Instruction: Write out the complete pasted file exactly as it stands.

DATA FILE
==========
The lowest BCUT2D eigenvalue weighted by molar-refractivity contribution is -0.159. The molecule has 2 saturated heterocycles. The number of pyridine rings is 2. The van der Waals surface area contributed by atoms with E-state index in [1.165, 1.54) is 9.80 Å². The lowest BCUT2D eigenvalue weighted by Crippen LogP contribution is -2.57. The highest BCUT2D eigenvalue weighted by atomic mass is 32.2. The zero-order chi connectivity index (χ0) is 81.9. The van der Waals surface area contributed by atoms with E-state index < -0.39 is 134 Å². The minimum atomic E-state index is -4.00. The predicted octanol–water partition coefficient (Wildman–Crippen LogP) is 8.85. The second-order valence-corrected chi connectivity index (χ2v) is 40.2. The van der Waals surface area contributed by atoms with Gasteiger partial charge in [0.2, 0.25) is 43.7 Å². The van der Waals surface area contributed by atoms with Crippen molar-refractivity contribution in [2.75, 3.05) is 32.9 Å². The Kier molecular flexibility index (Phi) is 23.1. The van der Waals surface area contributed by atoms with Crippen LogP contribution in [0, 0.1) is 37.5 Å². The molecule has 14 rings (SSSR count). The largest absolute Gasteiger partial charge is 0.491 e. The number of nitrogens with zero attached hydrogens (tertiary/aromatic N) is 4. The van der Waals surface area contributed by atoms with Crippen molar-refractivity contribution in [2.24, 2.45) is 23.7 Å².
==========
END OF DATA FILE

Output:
The lowest BCUT2D eigenvalue weighted by molar-refractivity contribution is -0.159. The molecule has 2 saturated heterocycles. The number of pyridine rings is 2. The van der Waals surface area contributed by atoms with E-state index in [1.165, 1.54) is 9.80 Å². The lowest BCUT2D eigenvalue weighted by Crippen LogP contribution is -2.57. The highest BCUT2D eigenvalue weighted by atomic mass is 32.2. The zero-order chi connectivity index (χ0) is 81.9. The van der Waals surface area contributed by atoms with E-state index < -0.39 is 134 Å². The minimum atomic E-state index is -4.00. The predicted octanol–water partition coefficient (Wildman–Crippen LogP) is 8.85. The second-order valence-corrected chi connectivity index (χ2v) is 40.2. The van der Waals surface area contributed by atoms with Gasteiger partial charge in [0.2, 0.25) is 43.7 Å². The van der Waals surface area contributed by atoms with Crippen molar-refractivity contribution in [2.75, 3.05) is 32.9 Å². The Kier molecular flexibility index (Phi) is 23.1. The van der Waals surface area contributed by atoms with Crippen LogP contribution in [0, 0.1) is 37.5 Å². The molecule has 14 rings (SSSR count). The largest absolute Gasteiger partial charge is 0.491 e. The number of nitrogens with zero attached hydrogens (tertiary/aromatic N) is 4. The van der Waals surface area contributed by atoms with Crippen molar-refractivity contribution in [2.24, 2.45) is 23.7 Å².